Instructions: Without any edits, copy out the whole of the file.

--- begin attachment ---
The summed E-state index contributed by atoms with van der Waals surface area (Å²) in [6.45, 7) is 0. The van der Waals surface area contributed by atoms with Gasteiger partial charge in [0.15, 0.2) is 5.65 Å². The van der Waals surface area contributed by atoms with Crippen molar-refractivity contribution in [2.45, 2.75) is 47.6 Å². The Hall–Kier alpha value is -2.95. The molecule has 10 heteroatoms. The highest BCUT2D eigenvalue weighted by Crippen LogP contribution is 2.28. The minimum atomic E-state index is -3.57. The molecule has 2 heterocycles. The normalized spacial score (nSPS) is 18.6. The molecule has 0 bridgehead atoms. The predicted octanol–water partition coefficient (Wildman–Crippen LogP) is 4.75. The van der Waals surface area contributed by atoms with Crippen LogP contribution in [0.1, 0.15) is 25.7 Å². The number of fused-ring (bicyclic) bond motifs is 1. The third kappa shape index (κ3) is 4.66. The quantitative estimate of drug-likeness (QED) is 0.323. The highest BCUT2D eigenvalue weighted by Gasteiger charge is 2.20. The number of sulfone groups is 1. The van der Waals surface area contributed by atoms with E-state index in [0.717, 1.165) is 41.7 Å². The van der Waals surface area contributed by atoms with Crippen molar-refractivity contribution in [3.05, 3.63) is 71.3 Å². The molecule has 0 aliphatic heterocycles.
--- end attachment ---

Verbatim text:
The summed E-state index contributed by atoms with van der Waals surface area (Å²) in [6.45, 7) is 0. The van der Waals surface area contributed by atoms with Gasteiger partial charge in [0.15, 0.2) is 5.65 Å². The van der Waals surface area contributed by atoms with Crippen molar-refractivity contribution in [2.45, 2.75) is 47.6 Å². The Hall–Kier alpha value is -2.95. The molecule has 10 heteroatoms. The highest BCUT2D eigenvalue weighted by Crippen LogP contribution is 2.28. The minimum atomic E-state index is -3.57. The molecule has 2 heterocycles. The normalized spacial score (nSPS) is 18.6. The molecule has 0 bridgehead atoms. The predicted octanol–water partition coefficient (Wildman–Crippen LogP) is 4.75. The van der Waals surface area contributed by atoms with Crippen LogP contribution in [0.1, 0.15) is 25.7 Å². The number of fused-ring (bicyclic) bond motifs is 1. The third kappa shape index (κ3) is 4.66. The quantitative estimate of drug-likeness (QED) is 0.323. The highest BCUT2D eigenvalue weighted by Gasteiger charge is 2.20. The number of sulfone groups is 1. The van der Waals surface area contributed by atoms with E-state index in [0.717, 1.165) is 41.7 Å². The van der Waals surface area contributed by atoms with Crippen molar-refractivity contribution in [3.05, 3.63) is 71.3 Å². The molecule has 0 aliphatic heterocycles.